Starting with his first exhibition in 1979, Yeşil has been dealing with art actively for 40 years. When he is out of his workshop, he usually attends significant art events and visits museums and galleries. This prolific artist has opened 130 solo exhibitions to date and participated in 300 group and competition exhibitions. Presented with 24 awards so far, he is an artist who continuously works without making any concessions on his principles. "If I do not work, I search and follow the culture-art agenda in Turkey and the world. I also draw patterns and read books from my library consisting of 5,000-6,000 works," he added.
Diving into metaphors
In his latest exhibition "Sesler ve İzler" ("Voices and Marks"), Yeşil tries to multiply his own reality with the belief that to search is a rebellion against life, by leaving the traces of his life in the unknown gaps in eternity. According to American psychologist Rollo May, an intense encounter is necessary for a creative process. Yeşil thinks that an artist's problems in life are these necessary encounters. "After the moment of encounter, the artist enters the creative process and reveals the answers to his or her questions with his/her language in the poetic, audio, plastic and dramatic sense."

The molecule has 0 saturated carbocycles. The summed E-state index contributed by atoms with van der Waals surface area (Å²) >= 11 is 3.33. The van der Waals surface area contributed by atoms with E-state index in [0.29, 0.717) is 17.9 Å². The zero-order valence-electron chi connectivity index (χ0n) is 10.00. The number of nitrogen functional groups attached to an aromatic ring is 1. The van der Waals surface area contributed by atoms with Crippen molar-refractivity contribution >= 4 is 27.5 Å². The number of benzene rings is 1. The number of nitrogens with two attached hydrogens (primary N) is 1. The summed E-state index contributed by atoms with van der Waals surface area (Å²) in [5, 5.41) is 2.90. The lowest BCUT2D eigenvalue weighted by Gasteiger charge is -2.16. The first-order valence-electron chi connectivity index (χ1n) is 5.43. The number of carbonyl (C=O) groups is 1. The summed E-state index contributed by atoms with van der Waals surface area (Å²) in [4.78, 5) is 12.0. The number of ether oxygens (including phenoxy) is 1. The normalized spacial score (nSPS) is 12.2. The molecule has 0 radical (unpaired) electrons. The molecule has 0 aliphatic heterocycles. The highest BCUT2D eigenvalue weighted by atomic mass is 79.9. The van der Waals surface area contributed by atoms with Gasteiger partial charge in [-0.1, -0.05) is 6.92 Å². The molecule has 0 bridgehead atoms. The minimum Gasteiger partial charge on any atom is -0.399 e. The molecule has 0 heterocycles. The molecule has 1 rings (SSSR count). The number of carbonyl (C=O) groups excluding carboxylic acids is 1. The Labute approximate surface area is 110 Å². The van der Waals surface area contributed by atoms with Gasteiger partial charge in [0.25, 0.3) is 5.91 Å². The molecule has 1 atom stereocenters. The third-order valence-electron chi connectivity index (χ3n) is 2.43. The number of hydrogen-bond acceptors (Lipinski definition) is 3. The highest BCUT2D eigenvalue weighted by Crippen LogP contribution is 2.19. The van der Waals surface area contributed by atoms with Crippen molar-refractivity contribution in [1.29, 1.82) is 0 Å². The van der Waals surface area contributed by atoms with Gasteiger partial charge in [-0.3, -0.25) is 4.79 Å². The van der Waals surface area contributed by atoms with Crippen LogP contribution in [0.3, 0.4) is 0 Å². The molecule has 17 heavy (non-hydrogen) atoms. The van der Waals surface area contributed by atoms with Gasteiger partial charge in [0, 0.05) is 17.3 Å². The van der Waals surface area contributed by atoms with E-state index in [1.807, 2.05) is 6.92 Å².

Creating something is an act requiring encouragement and the imagination that an artist offers with an original language recreated through the eyes of the observers. Every trace of the creation multiplies with the audience. When art lovers examine Yeşil's works presenting ropes and threads from various angles with diverse metaphors, they will interpret different meanings in all of them. While one can see the reconstruction of the artist's own reality, the other can witness the transformation of these objects into some essences in an abstract performance. As Yeşil has noted, to tamper with a work of art is to take risks. Therefore, the eyes commenting on the deepness of this unique artist's works can also expect to bear a heavy burden. The abstract artist's show will be on display at Gallery Diani until Nov. 9. Those who want to embark on the artist's 40-year journey and follow briefly in his footsteps should not miss the chance to visit it.